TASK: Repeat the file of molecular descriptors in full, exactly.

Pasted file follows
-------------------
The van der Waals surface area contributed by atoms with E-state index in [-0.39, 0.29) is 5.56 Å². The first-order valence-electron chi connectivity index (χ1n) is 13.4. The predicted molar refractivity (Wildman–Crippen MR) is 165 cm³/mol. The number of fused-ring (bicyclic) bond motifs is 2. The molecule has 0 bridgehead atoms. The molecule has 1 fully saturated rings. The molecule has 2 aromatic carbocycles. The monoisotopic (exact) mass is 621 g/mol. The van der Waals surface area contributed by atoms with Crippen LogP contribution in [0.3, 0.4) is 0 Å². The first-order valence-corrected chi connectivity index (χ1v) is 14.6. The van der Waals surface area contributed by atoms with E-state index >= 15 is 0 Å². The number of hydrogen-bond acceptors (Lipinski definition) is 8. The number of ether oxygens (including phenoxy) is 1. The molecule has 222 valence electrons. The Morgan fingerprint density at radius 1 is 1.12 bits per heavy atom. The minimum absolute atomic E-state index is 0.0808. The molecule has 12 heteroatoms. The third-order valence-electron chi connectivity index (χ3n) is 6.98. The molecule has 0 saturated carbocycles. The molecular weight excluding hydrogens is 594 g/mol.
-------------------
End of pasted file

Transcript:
The van der Waals surface area contributed by atoms with E-state index in [-0.39, 0.29) is 5.56 Å². The first-order valence-electron chi connectivity index (χ1n) is 13.4. The predicted molar refractivity (Wildman–Crippen MR) is 165 cm³/mol. The number of fused-ring (bicyclic) bond motifs is 2. The molecule has 0 bridgehead atoms. The molecule has 1 fully saturated rings. The molecule has 2 aromatic carbocycles. The monoisotopic (exact) mass is 621 g/mol. The van der Waals surface area contributed by atoms with Crippen LogP contribution in [0.3, 0.4) is 0 Å². The first-order valence-corrected chi connectivity index (χ1v) is 14.6. The van der Waals surface area contributed by atoms with E-state index >= 15 is 0 Å². The number of hydrogen-bond acceptors (Lipinski definition) is 8. The number of ether oxygens (including phenoxy) is 1. The molecule has 222 valence electrons. The Morgan fingerprint density at radius 1 is 1.12 bits per heavy atom. The minimum absolute atomic E-state index is 0.0808. The molecule has 12 heteroatoms. The third-order valence-electron chi connectivity index (χ3n) is 6.98. The molecule has 0 saturated carbocycles. The molecular weight excluding hydrogens is 594 g/mol.